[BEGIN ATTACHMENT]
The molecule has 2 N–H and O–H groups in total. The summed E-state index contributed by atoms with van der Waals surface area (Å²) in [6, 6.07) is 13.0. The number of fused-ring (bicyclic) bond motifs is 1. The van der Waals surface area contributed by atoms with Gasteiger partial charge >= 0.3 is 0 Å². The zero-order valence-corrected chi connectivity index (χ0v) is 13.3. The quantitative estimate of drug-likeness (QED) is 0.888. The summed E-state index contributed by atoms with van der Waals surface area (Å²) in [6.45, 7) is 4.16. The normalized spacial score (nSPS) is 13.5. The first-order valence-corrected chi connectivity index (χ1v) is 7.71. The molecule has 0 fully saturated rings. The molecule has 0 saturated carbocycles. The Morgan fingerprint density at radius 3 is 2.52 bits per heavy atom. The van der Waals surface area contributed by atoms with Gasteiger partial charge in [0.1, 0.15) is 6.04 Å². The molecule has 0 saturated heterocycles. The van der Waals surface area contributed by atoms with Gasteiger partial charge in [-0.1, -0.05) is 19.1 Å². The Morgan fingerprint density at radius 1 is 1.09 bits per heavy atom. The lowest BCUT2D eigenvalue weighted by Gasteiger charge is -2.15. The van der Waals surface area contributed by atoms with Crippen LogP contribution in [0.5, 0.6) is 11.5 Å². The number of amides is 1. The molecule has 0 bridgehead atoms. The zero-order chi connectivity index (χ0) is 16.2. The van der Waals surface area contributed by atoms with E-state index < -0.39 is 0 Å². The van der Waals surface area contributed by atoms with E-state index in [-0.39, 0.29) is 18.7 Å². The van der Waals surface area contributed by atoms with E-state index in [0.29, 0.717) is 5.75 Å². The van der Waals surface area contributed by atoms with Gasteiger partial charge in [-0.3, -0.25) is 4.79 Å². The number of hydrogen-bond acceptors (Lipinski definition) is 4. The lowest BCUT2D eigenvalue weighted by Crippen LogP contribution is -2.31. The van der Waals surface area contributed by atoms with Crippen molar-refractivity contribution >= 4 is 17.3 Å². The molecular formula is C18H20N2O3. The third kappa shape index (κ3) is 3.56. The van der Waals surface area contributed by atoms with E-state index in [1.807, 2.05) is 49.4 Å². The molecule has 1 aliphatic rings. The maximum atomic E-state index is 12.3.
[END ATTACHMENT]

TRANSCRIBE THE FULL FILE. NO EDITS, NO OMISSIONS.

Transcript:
The molecule has 2 N–H and O–H groups in total. The summed E-state index contributed by atoms with van der Waals surface area (Å²) in [6, 6.07) is 13.0. The number of fused-ring (bicyclic) bond motifs is 1. The van der Waals surface area contributed by atoms with Gasteiger partial charge >= 0.3 is 0 Å². The zero-order valence-corrected chi connectivity index (χ0v) is 13.3. The quantitative estimate of drug-likeness (QED) is 0.888. The summed E-state index contributed by atoms with van der Waals surface area (Å²) in [6.45, 7) is 4.16. The normalized spacial score (nSPS) is 13.5. The first-order valence-corrected chi connectivity index (χ1v) is 7.71. The molecule has 0 fully saturated rings. The molecule has 0 saturated carbocycles. The Morgan fingerprint density at radius 3 is 2.52 bits per heavy atom. The van der Waals surface area contributed by atoms with Gasteiger partial charge in [0.1, 0.15) is 6.04 Å². The molecule has 0 saturated heterocycles. The van der Waals surface area contributed by atoms with Gasteiger partial charge in [-0.1, -0.05) is 19.1 Å². The Morgan fingerprint density at radius 1 is 1.09 bits per heavy atom. The lowest BCUT2D eigenvalue weighted by Gasteiger charge is -2.15. The van der Waals surface area contributed by atoms with Crippen LogP contribution in [0.5, 0.6) is 11.5 Å². The number of amides is 1. The molecule has 0 bridgehead atoms. The zero-order chi connectivity index (χ0) is 16.2. The van der Waals surface area contributed by atoms with E-state index < -0.39 is 0 Å². The van der Waals surface area contributed by atoms with E-state index in [-0.39, 0.29) is 18.7 Å². The van der Waals surface area contributed by atoms with E-state index in [0.29, 0.717) is 5.75 Å². The van der Waals surface area contributed by atoms with Gasteiger partial charge in [-0.3, -0.25) is 4.79 Å². The number of hydrogen-bond acceptors (Lipinski definition) is 4. The lowest BCUT2D eigenvalue weighted by Crippen LogP contribution is -2.31. The van der Waals surface area contributed by atoms with Crippen molar-refractivity contribution >= 4 is 17.3 Å². The molecular formula is C18H20N2O3. The third kappa shape index (κ3) is 3.56. The van der Waals surface area contributed by atoms with E-state index in [1.807, 2.05) is 49.4 Å². The molecule has 1 aliphatic rings. The maximum atomic E-state index is 12.3.